The Pondering Pastor

These "Ponderings" originally appeared as articles in our church newsletter or bulletin or just as the musings of one bald pastor. I place them here to encourage you, my fellow blogite and maybe to help us all in our pondering.

Tuesday, March 30, 2010

It's Supposed to Be Hard

WHILE CRANKING OUT a few miles on the treadmill this past week I said under my breath, “This is hard!” At once I responded to myself, “DUH! This is supposed to be hard!” I reminded myself that is why I chose to do interval training on the treadmill that day, to push myself hard. So, sweat in the eyes, labored breathing and an increased heart-rate were part of the equation toward better health.

A few weeks earlier during an online chat with my daughter Trinity, while she was serving in with the Haitian earthquake relief effort, she mentioned how hard and difficult it was being there. My compassionate fatherly response was, “It’s supposed to be hard.” In fact, were it not I would wonder if she really had a grasp of the situation. Fortunately, she did and she rose to the occasion with the strength the Lord provides.

This week marks an important series of dates on the Christian calendar commonly known as Passion Week. A week which begins with Jesus’ triumphal entry into Jerusalem and follows Him through event-filled days, last supper garden of prayer, His crucifixion, and thankfully, His resurrection! It is not an understatement to say that this was an incredibly hard week for the Lord. Jesus even admits to the difficulty as He falls to His face in prayer, seeking His Father to release Him from the coming cross. Even upon the cross He calls out, “My God, my God, why have You forsaken Me?” It was hard week! It was supposed to be hard! For in His death He bore upon Himself your sin, my sin, the sins of all! He bore them so we would not have to.

He bore the hardness of the cross to destroy the hardness of our sin and to set us free to a new life in Him. A life marked by grace and peace and joy! Life as it was supposed to be!

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Tuesday, March 23, 2010

ONE WORD WONDERS

[DISCLAIMER: The following is written with tongue firmly placed in cheek, but of course every tongue speaks some truth. And for "full-disclosure" I was once involved in a youth group who choose the original name of "Thursday Night." And I have overseen such youth groups called "The Place" and "Breakaway." Enough said...on to the blog!]

When I was younger the churches that surrounded me had such long names that we would often refer to them in abbreviated form such as GGCC or LHCC or EVFree (of whatever city).

Over time the names of local religious establishments have been shortened so as to make it easy to remember and to focus their intent. For example: Vintage Faith or The Creek.

Today, two word names are too long. If you want to be cutting-edge (emergent?) then you can only have one name, and it can't sound too "Christian." For example: Resonate (actually a few churches using this. New denomination?) or Elevation. I believe these churches are much needed and I encourage their growth (note I did link to their websites!), but these new names got me thinking about what other names I could use in starting a new church in my community? The rule is it has to be one name long and it must describe who we are or what we do, so here's my list... (and I welcome your own ideas as well.)

"Regurgitate" -- Where we read other people's blog-posted sermons out-loud.
"Subliminal" -- We get the message to you while you're not looking.
"Impressive" -- It's all show for the Savior.
"Plausible" -- We believe because it's plausible.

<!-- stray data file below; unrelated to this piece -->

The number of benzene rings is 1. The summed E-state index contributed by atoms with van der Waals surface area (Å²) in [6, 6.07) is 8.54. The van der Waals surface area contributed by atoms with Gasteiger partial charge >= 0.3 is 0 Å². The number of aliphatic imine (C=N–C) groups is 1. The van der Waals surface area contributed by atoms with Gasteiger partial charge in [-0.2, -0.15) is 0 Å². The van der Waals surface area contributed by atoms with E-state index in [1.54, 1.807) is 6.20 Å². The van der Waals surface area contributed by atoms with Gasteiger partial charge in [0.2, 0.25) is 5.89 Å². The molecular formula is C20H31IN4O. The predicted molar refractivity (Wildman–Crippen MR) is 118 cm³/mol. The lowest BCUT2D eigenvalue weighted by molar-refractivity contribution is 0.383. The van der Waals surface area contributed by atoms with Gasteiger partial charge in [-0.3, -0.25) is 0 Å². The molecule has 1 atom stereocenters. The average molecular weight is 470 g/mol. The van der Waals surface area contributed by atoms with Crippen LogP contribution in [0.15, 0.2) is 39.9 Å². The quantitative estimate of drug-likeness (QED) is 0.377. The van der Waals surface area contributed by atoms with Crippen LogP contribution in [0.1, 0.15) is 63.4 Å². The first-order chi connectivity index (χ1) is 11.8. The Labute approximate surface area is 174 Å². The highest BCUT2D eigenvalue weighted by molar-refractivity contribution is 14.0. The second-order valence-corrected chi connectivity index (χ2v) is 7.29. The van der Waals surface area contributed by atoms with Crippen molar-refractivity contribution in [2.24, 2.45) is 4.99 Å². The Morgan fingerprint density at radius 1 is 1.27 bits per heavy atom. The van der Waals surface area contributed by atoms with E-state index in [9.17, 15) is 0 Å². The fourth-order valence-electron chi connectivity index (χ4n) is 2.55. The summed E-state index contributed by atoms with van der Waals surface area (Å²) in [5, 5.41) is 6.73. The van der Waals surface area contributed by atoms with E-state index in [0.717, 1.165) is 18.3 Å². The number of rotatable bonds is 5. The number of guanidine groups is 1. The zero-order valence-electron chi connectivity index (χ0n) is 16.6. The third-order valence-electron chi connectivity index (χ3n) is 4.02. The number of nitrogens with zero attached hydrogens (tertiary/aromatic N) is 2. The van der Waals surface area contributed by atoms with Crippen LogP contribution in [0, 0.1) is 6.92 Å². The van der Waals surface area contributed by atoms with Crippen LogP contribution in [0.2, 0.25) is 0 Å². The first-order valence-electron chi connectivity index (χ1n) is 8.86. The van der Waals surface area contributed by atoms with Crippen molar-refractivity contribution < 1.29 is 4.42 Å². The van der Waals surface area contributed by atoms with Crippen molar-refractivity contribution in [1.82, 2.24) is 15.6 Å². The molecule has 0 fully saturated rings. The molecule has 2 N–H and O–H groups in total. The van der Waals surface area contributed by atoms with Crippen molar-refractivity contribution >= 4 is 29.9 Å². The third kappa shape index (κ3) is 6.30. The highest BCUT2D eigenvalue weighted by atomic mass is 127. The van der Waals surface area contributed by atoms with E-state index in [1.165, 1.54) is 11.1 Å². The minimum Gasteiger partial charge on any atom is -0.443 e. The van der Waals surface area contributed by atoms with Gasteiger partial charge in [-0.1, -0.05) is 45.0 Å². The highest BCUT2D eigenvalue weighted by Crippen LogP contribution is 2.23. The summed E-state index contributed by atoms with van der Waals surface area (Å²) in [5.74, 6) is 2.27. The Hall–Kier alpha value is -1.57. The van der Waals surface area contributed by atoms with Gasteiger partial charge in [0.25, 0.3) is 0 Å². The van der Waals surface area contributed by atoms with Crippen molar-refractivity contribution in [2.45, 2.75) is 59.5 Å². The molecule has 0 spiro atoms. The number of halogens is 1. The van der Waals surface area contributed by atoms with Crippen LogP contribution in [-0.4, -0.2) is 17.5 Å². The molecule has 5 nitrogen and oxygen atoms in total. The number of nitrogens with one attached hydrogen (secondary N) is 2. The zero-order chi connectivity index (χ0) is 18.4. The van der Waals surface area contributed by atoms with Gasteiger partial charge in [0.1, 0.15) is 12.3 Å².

"Relationship" -- Find your next one here.
"Believe" -- Because it's better than not.
"Yes" -- We're positive we wouldn't say no.
Well, I suppose the list could go on and on...and I suppose it will. The nagging question for me is if we are down to the One Word Wonders...where do we go from here? I wonder what will emerge next? Numbers? (We're #1!?)
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Patron Saints

GOT A PROFESSION, HOBBY OR INTEREST and there is a patron saint for you. If you’re a nurse and into bell-making then St. Agatha is for you. If you herd swine or drive a car (is there a connection?) then St. Anthony the Great is your man. If you’re an accountant, then St. Matthew is your guy (and you might want to start praying since April 15th is around the corner.) And the list goes on and on and on.

I realize that I should not make light of another person’s religious beliefs, and usually I don’t except I came across an article in Thursday’s edition of USA Today which told of the patron saint of drug-traffickers; Saint Jesús Malverde. (Malverde translates out to: ‘Green Evil.’) In the city of Culiacán, Sinaloa, Mexico there is a chapel that has been erected to this saint and many who are involved in the illegal drug trade come and pray and request safe passage during their forays. When they come back and forth in safety they come back to the chapel and leave a gift of thanks.

I guess we could call this religion gone awry. It must be noted that not all these “saints” carry the beatific blessing of the Pope. Whew! Glad to hear that! But, is there a greater lessen for us in all this? Yes, I believe there is. The question is this; in whom are you placing your trust and for what reason?

The Word of God declares that we can each boldly approach the throne of grace to find mercy in our time of need (Hebrews 4:16) and that is Jesus, the Son of God, who intercedes for us directly. (Hebrews 7:22-25) We do not need a patron saint to intercede for us, and especially one that would pray for us to succeed in doing evil (green or otherwise). No, we have a Savior, who is also our High Priest and Intercessor, the very Son of God, standing before God the Father on our behalf. Whom else do we need, and for what more could we ask?

Shall we pray?

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Wednesday, March 17, 2010

What's in a Name?

ACCORDING TO THE SOCIAL SECURITY ADMINISTRATION my name has never made the top-five list of boys’ names, ever! What are the most popular, based upon SSA Card applications? Michael, James and Robert. Oh well, I guess that makes me special. J

What we name our children is important. We want to make sure that their name speaks well of them, cannot be used as a taunt, and gives them a sense of meaning and pride. The truth is parents often spend long hard hours sweating over the proper name for their child. The proof can be seen just in the number of websites given to picking the “correct” name for your child.

Throughout history the naming of a child could set the course for the child’s future. This is seen over and over again in the Scriptures. Even the early chapters of Genesis show that reality. Take for instance the naming of Shem, whose name means “name,” (pretty original) will start the family line that will become known as the Semites from which Abraham, the father of the Hebrews (those who bear the “name” as God’s children) comes. I am sure that when Noah named his son, he had little idea of the place he would play and the meaning in his name. Naming his kid, “Name” had some far-reaching effects, even without knowing it.